FIGURE 3
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FIGURE 3. Impact of Arabidopsis genotype on the early phenotypic response to succinic semialdehyde or γ-hydroxybutyrate under chilling stress. Seeds of wild-type (WT) plants and glyr1/2-RNAi, glyr1/2, and GLYR1 Ox were sown on plates containing half-strength MS medium with up to 3 mM SSA or GHB and grown at 10°C for 27 days. Levels of SSA or GHB are 0 (A,E), 1 (B), 2 (C,D,F), and 3 (G) mM.

To further investigate whether GLYR activity could be linked to a phenotypic response, Arabidopsis WT, and transgenic GLYR1 Ox and glyr1/2 plantlets were transferred to a chilling temperature of 10°C for an 8-days period in the presence of glyoxylate or SSA. In the absence of glyoxylate, all genotypes displayed a similar gain in root length; however, the addition of glyoxylate generally decreased this gain (Figure 4A). Notably, the GLYR1 Ox line gained more root length than WT and glyr1/2 mutant plants with 1 mM glyoxylate, whereas GLYR1 Ox gained more root length than glyr1/2 but not the WT in the presence of 2 mM glyoxylate (Figure 4B). We were unable to demonstrate the same differential response to SSA using this experimental design (data not shown).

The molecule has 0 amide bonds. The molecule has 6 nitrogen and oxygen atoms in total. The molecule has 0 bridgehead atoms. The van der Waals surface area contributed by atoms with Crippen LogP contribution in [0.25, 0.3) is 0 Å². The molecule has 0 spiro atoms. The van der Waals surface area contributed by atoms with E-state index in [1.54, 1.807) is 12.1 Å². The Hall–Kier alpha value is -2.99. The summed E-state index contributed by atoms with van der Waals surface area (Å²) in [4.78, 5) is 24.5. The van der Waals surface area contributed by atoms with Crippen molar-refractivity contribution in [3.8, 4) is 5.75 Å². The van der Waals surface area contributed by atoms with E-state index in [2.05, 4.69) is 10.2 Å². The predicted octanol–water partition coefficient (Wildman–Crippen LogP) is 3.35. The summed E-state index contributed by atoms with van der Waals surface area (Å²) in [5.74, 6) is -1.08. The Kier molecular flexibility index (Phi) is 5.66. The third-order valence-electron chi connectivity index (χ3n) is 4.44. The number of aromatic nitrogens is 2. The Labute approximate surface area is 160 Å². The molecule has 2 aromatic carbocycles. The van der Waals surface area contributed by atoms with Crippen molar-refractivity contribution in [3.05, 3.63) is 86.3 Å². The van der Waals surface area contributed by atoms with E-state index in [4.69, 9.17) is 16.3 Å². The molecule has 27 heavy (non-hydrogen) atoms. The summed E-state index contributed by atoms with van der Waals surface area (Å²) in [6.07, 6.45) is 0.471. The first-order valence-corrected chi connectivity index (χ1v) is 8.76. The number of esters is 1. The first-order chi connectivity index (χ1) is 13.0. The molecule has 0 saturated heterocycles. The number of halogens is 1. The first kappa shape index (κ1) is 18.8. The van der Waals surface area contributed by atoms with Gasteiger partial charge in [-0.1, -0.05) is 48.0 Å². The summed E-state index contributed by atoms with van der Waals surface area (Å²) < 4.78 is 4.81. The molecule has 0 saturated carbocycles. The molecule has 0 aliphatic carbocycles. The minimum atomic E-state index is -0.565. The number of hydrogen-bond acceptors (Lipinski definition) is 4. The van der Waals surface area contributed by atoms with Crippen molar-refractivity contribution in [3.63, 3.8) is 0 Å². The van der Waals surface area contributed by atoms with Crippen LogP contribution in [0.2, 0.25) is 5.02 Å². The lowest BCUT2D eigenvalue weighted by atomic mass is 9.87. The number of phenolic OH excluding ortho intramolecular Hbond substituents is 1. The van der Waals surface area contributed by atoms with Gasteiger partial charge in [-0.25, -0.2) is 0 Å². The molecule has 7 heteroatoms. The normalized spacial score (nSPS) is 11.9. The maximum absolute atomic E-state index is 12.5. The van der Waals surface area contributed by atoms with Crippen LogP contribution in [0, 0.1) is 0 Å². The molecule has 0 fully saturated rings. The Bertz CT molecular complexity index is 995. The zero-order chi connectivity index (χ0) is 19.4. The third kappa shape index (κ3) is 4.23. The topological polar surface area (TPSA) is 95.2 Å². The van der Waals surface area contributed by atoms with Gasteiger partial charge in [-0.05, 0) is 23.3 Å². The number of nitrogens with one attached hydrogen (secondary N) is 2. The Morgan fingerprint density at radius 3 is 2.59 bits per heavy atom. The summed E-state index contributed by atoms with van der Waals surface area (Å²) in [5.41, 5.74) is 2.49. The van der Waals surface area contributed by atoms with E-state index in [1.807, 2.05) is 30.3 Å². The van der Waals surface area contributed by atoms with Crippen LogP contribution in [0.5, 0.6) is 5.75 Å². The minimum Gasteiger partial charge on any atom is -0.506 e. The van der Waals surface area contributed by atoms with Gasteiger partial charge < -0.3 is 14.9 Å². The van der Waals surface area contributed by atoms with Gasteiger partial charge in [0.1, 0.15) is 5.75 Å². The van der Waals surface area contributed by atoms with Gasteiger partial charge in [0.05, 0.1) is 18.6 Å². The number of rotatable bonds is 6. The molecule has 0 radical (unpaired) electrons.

FIGURE 4
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FIGURE 4. Impact of Arabidopsis genotype on the response of root growth to glyoxylate under chilling stress. Seeds of WT, glyr1/2 and GLYR1 Ox were sown on plates containing half-strength MS medium and grown at ambient temperature for 8 days. Then the plantlets were transferred to new agar plates containing 0 (control), 1 or 2 mM glyoxylate, as indicated on the y-axis, grown at 10°C for another 8 days, and then the gain in root length was determined (A). Results are the least squared means ± SE of measurements from 10 plates (three plants per plate) estimated following two-way analysis of variance (ANOVA) performed in PROC MIXED procedure in SAS with P = 0.05 as the significance threshold. (B) Error bars sharing the same letter are not significantly different.